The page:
School Bus Drivers and Monitors Authorize Work Action against Durham School Services in Cumberland, Rhode Island
(Providence, RI – September 11, 2020) – Bus drivers, monitors and aides represented by United Food and Commercial Workers Local 328 have voted to authorize a work action against Durham School Services, which services Cumberland Public Schools, Providence Mayoral Academy and Blackstone Valley Prep. Each year, these hard-working transportation workers dedicate themselves to safely transporting children across communities including Providence, Central Falls, Pawtucket and Cumberland. They formed their union with UFCW Local 328 in September 2019 to build a better future for their families and the communities they serve. After months of cancelled and stalled negotiations in which Durham has repeatedly failed to address critical health, safety and economic concerns of workers and threatened to cut back guaranteed hours, it is clear that further action is necessary to force Durham to begin negotiating in good faith.
As local districts establish plans for resuming schooling amidst the COVID-19 pandemic, labor organizations have been advocating for procedures that recognize the health and safety of workers and children as a foremost priority. Unfortunately, while many public officials have taken these health and safety concerns seriously, Durham has not. The company has refused to commit to the most basic safety protocols including temperature and symptom checks of students at bus stops, has failed to properly train workers on cleaning protocols and health hazards associated with cleaning products and has refused to hire an outside cleaning company to deep clean buses. The company has even gone as far as describing COVID-19 as comparable to the flu. Refusing to take the virus seriously is an insult to the workers and unnecessarily puts lives at stake. Read more here.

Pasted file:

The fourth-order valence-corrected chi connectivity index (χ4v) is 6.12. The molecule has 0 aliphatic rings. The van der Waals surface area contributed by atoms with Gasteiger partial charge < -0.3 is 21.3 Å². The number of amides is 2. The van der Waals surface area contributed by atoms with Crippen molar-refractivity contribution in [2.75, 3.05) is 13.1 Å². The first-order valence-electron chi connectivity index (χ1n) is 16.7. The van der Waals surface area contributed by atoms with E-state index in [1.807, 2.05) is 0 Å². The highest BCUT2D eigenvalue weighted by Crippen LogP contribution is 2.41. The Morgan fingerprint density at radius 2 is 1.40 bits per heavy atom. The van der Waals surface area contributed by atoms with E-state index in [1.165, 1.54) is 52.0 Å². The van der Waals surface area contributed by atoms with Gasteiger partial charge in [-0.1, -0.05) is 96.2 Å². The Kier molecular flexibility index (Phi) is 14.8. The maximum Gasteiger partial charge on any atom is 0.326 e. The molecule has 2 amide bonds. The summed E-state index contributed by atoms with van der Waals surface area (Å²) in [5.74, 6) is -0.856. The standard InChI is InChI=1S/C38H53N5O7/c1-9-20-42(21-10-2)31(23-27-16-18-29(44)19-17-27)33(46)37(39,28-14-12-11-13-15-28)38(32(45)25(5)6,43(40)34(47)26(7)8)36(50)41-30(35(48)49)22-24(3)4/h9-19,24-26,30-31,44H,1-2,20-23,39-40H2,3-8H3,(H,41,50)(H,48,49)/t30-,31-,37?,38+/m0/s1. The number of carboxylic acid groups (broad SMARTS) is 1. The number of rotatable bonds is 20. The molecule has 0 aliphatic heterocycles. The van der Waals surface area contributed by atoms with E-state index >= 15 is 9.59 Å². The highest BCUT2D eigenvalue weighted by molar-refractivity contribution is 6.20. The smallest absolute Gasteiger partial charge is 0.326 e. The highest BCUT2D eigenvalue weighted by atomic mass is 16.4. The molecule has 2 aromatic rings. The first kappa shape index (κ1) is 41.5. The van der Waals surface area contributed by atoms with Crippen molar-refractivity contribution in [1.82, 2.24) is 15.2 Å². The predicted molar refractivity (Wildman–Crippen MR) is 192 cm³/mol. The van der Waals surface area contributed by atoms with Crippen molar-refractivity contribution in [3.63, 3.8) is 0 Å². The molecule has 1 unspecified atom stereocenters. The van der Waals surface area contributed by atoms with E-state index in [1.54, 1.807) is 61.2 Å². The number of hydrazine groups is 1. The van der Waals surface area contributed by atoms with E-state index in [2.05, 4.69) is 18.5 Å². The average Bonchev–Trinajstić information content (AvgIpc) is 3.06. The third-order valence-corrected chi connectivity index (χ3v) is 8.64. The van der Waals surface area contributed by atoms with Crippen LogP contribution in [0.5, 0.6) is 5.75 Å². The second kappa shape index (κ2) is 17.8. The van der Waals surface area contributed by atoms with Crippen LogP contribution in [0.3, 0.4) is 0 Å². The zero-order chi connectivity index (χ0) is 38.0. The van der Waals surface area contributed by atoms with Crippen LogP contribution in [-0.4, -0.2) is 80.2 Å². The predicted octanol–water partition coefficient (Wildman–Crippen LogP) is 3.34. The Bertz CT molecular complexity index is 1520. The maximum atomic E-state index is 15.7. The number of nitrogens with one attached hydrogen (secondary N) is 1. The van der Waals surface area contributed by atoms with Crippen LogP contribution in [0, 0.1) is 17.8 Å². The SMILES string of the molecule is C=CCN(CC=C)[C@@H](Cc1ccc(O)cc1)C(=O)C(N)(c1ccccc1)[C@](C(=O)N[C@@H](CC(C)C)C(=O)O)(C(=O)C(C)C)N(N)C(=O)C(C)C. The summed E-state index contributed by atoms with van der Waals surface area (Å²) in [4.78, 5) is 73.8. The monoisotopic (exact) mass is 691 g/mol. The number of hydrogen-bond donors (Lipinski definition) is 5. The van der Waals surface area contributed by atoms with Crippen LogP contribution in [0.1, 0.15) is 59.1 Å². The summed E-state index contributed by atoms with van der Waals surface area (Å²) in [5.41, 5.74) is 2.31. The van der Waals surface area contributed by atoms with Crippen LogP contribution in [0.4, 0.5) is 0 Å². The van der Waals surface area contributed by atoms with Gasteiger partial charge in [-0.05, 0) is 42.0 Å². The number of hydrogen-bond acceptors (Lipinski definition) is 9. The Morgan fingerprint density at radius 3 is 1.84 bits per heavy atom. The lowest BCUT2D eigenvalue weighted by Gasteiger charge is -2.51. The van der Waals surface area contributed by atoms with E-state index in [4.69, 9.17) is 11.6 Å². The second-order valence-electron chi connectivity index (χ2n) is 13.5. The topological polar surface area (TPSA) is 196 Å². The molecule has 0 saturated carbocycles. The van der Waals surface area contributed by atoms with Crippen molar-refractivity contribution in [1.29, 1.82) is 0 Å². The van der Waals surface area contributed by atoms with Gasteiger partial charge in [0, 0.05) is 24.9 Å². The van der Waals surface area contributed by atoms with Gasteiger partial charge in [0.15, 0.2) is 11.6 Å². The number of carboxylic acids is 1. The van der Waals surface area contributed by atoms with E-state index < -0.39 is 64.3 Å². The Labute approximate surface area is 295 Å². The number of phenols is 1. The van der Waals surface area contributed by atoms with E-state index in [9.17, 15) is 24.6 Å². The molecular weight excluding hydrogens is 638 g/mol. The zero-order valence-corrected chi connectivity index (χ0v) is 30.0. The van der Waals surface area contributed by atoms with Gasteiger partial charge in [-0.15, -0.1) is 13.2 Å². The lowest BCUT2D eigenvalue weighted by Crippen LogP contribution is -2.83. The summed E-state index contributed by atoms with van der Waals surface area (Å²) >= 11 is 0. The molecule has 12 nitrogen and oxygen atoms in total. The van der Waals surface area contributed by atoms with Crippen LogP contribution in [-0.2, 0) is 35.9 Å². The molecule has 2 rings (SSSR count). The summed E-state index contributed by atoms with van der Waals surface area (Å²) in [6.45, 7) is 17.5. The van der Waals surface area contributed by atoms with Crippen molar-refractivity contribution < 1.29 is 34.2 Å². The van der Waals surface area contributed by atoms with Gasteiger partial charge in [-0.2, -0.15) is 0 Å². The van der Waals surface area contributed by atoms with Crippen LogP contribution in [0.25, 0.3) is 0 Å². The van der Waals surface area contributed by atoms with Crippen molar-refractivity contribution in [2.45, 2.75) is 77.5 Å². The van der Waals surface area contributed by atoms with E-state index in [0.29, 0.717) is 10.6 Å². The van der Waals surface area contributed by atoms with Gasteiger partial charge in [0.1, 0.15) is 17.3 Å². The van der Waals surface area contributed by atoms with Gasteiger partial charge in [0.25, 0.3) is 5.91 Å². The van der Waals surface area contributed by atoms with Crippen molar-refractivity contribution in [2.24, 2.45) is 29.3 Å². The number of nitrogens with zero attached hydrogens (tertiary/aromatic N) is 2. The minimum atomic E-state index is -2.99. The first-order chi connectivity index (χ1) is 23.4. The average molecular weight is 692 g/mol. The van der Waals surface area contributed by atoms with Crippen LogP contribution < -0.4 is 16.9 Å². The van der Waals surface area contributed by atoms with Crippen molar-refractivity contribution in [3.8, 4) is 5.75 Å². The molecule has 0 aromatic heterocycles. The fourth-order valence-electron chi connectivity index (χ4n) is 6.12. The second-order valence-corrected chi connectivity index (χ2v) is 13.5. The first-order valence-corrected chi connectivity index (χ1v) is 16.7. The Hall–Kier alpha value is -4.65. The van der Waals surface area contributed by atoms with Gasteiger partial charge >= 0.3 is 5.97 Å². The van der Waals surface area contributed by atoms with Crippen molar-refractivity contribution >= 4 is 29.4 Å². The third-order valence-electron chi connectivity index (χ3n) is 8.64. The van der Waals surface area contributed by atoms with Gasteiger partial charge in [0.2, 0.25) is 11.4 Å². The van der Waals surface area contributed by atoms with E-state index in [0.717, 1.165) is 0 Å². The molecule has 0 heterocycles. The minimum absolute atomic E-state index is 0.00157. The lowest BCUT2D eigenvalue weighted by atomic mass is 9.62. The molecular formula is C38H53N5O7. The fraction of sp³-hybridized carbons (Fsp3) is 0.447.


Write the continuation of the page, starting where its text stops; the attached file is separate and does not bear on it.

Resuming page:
Providence Journal: Providence Teachers Union asks federal agency to do health inspections of schools
PROVIDENCE, R.I. (WJAR) — The Providence Teachers Union said Monday that it will ask a federal agency to conduct health inspections of the city's schools.
The union said it was the first time in the country such a request has been made.
The PTU said it has asked the National Institute for Occupational Safety and Health to do health hazard evaluations. NIOSH is part of the U.S. Centers for Disease Control and Prevention.
The union said the goal to get an"unbiased opinion” from outside investigators on the safety of the schools.
Union President Maribeth Calabro said the walk-throughs the schools conducted were not up to par.
She and other teachers who've spoken to NBC 10 News accuse the district of covering up ventilation issues and sweeping other problems under the rug, like overall cleanliness.